Watch the Berd(ie). Investment in R&D is vital for innovation and enhancing productivity. In light of this, the latest Northern Ireland Research & Development Survey is an encouraging read. Traditionally, a small number of large externally-owned companies dominated the R&D landscape.  But that dominance has been waning.   Locally-owned firms have seen their business expenditure on R&D (BERD) more than double (+130%) in real terms over the 5 years to 2017. Conversely, externally-owned firms posted a 12% fall over the same period. As a result, locally-owned firms’ share of BERD has almost doubled from 22% to 43% in just five years. Last year saw a 20% increase in the number of businesses (local & externally owned) engaged in R&D. This highlights the growing recognition across the wider business base that R&D investment is vital for innovation and ultimately to compete in world markets.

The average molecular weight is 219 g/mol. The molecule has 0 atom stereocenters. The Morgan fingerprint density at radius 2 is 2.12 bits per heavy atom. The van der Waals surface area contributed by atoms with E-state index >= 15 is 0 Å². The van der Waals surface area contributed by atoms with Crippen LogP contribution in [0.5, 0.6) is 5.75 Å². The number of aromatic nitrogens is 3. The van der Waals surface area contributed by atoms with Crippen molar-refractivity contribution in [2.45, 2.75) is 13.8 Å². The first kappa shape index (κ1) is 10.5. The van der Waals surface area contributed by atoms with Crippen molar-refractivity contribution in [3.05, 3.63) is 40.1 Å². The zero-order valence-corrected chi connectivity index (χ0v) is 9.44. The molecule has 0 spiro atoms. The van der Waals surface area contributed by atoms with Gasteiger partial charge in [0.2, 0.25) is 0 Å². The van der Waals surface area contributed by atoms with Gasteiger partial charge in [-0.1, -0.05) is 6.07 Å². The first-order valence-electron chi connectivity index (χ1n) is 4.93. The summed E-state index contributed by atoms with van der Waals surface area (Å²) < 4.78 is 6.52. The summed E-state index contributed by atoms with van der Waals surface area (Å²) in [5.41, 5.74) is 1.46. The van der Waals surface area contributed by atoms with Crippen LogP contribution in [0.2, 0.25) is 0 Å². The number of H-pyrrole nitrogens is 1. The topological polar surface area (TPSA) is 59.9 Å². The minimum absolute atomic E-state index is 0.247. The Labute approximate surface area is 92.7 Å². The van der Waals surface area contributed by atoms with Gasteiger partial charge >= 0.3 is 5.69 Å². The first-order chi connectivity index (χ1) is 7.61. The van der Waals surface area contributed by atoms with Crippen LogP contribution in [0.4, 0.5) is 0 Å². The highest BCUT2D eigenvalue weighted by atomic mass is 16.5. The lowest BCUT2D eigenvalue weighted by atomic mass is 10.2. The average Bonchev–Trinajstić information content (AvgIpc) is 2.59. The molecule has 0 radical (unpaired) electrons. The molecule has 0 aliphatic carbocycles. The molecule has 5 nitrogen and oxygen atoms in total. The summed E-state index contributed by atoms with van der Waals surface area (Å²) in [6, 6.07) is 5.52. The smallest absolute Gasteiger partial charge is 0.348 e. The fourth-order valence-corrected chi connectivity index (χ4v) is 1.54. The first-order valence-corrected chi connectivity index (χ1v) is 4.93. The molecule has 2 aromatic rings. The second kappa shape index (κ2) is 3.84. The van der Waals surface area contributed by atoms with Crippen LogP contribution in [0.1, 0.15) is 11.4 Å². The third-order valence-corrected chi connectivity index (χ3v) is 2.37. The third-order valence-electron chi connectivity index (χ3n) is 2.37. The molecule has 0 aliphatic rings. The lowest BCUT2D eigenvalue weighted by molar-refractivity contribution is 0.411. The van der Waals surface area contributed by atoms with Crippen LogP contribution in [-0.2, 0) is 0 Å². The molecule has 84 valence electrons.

Dovish. Fed Chairman Powell’s latest speech hinted at a more balanced tone than previously. Notably, Mr Powell stated that interest rates were “just below a neutral” rate rather than a “long way” in his speech in early October. November FOMC minutes chimed with the view of a less aggressive monetary stance in coming months. The committee recognised financial conditions have tightened “somewhat” recently but remain accommodative. Another rate hike in December looks almost certain but the likelihood of a pause in the tightening cycle during 2019 has risen. Much depends upon upcoming US data.

Fade. It’s been flagged for many  months. And now the data is providing confirmation. China’s economy is slowing and so far targeted measures at policy stimulus are proving to be lacklustre. The manufacturing PMI fell to 50 in November, its lowest level in over two years. New export orders have fallen sharply, too, in recent months, a sign the trade spat with the US is taking a bit of a toll. There’s more stimulus to come, even with the trade war truce announced at last week’s G20 summit. Even so, China’s economy will likely slow further before a rebound gets underway.